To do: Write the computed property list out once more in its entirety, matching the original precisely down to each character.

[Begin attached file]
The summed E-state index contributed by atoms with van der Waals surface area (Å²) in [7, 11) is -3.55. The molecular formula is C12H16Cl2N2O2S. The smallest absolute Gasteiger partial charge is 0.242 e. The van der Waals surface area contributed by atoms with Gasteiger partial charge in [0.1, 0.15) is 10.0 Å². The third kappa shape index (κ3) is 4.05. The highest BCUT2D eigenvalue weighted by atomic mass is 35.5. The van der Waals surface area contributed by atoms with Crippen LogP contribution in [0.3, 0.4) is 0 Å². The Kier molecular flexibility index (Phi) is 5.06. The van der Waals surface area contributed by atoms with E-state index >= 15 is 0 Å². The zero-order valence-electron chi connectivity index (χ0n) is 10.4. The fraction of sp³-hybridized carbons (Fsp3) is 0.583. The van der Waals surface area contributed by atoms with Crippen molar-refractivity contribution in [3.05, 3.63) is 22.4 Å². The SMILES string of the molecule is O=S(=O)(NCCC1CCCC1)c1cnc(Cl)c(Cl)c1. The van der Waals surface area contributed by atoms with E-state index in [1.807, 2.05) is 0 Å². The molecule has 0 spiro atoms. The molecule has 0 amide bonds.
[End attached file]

The summed E-state index contributed by atoms with van der Waals surface area (Å²) in [7, 11) is -3.55. The molecular formula is C12H16Cl2N2O2S. The smallest absolute Gasteiger partial charge is 0.242 e. The van der Waals surface area contributed by atoms with Gasteiger partial charge in [0.1, 0.15) is 10.0 Å². The third kappa shape index (κ3) is 4.05. The highest BCUT2D eigenvalue weighted by atomic mass is 35.5. The van der Waals surface area contributed by atoms with Crippen LogP contribution in [0.3, 0.4) is 0 Å². The Kier molecular flexibility index (Phi) is 5.06. The van der Waals surface area contributed by atoms with E-state index >= 15 is 0 Å². The zero-order valence-electron chi connectivity index (χ0n) is 10.4. The fraction of sp³-hybridized carbons (Fsp3) is 0.583. The van der Waals surface area contributed by atoms with Crippen molar-refractivity contribution in [3.05, 3.63) is 22.4 Å². The SMILES string of the molecule is O=S(=O)(NCCC1CCCC1)c1cnc(Cl)c(Cl)c1. The van der Waals surface area contributed by atoms with E-state index in [1.807, 2.05) is 0 Å². The molecule has 0 spiro atoms. The molecule has 0 amide bonds.